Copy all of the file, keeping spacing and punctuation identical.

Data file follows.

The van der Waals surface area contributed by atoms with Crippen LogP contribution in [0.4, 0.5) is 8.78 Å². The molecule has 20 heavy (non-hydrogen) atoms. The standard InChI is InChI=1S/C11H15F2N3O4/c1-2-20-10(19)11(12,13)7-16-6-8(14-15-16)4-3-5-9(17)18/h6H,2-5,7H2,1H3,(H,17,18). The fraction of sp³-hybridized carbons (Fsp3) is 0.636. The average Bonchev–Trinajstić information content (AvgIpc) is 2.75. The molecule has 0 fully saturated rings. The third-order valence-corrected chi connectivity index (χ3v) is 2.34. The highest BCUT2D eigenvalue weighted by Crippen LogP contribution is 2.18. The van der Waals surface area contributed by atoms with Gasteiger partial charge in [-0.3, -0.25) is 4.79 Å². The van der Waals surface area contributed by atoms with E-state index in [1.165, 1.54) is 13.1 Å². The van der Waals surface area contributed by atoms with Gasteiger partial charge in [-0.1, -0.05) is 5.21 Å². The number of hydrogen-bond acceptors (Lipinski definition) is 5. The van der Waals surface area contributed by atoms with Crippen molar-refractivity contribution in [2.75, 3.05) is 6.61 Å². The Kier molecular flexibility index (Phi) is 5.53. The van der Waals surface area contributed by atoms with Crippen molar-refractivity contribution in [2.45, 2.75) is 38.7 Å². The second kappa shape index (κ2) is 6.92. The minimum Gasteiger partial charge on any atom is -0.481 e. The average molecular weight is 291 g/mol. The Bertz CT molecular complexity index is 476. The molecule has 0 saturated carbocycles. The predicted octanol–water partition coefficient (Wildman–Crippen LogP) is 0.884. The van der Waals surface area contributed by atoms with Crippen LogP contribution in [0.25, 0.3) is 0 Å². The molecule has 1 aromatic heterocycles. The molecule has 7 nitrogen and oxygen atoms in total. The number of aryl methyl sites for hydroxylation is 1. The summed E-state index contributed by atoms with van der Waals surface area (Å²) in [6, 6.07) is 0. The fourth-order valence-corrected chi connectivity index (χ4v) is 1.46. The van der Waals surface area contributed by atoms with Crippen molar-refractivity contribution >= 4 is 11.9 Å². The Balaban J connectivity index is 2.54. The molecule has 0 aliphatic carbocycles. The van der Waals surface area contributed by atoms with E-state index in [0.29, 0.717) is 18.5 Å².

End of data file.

The van der Waals surface area contributed by atoms with Crippen LogP contribution in [0.4, 0.5) is 8.78 Å². The molecule has 20 heavy (non-hydrogen) atoms. The standard InChI is InChI=1S/C11H15F2N3O4/c1-2-20-10(19)11(12,13)7-16-6-8(14-15-16)4-3-5-9(17)18/h6H,2-5,7H2,1H3,(H,17,18). The fraction of sp³-hybridized carbons (Fsp3) is 0.636. The average Bonchev–Trinajstić information content (AvgIpc) is 2.75. The molecule has 0 fully saturated rings. The third-order valence-corrected chi connectivity index (χ3v) is 2.34. The highest BCUT2D eigenvalue weighted by Crippen LogP contribution is 2.18. The van der Waals surface area contributed by atoms with Gasteiger partial charge in [-0.3, -0.25) is 4.79 Å². The van der Waals surface area contributed by atoms with E-state index in [1.165, 1.54) is 13.1 Å². The van der Waals surface area contributed by atoms with Gasteiger partial charge in [-0.1, -0.05) is 5.21 Å². The number of hydrogen-bond acceptors (Lipinski definition) is 5. The van der Waals surface area contributed by atoms with Crippen molar-refractivity contribution in [2.75, 3.05) is 6.61 Å². The Kier molecular flexibility index (Phi) is 5.53. The van der Waals surface area contributed by atoms with Crippen molar-refractivity contribution in [2.45, 2.75) is 38.7 Å². The second kappa shape index (κ2) is 6.92. The minimum Gasteiger partial charge on any atom is -0.481 e. The average molecular weight is 291 g/mol. The Bertz CT molecular complexity index is 476. The molecule has 0 saturated carbocycles. The predicted octanol–water partition coefficient (Wildman–Crippen LogP) is 0.884. The van der Waals surface area contributed by atoms with Crippen LogP contribution in [0.25, 0.3) is 0 Å². The molecule has 1 aromatic heterocycles. The molecule has 7 nitrogen and oxygen atoms in total. The number of aryl methyl sites for hydroxylation is 1. The summed E-state index contributed by atoms with van der Waals surface area (Å²) in [6, 6.07) is 0. The fourth-order valence-corrected chi connectivity index (χ4v) is 1.46. The van der Waals surface area contributed by atoms with Crippen molar-refractivity contribution >= 4 is 11.9 Å². The Balaban J connectivity index is 2.54. The molecule has 0 aliphatic carbocycles. The van der Waals surface area contributed by atoms with E-state index in [0.29, 0.717) is 18.5 Å².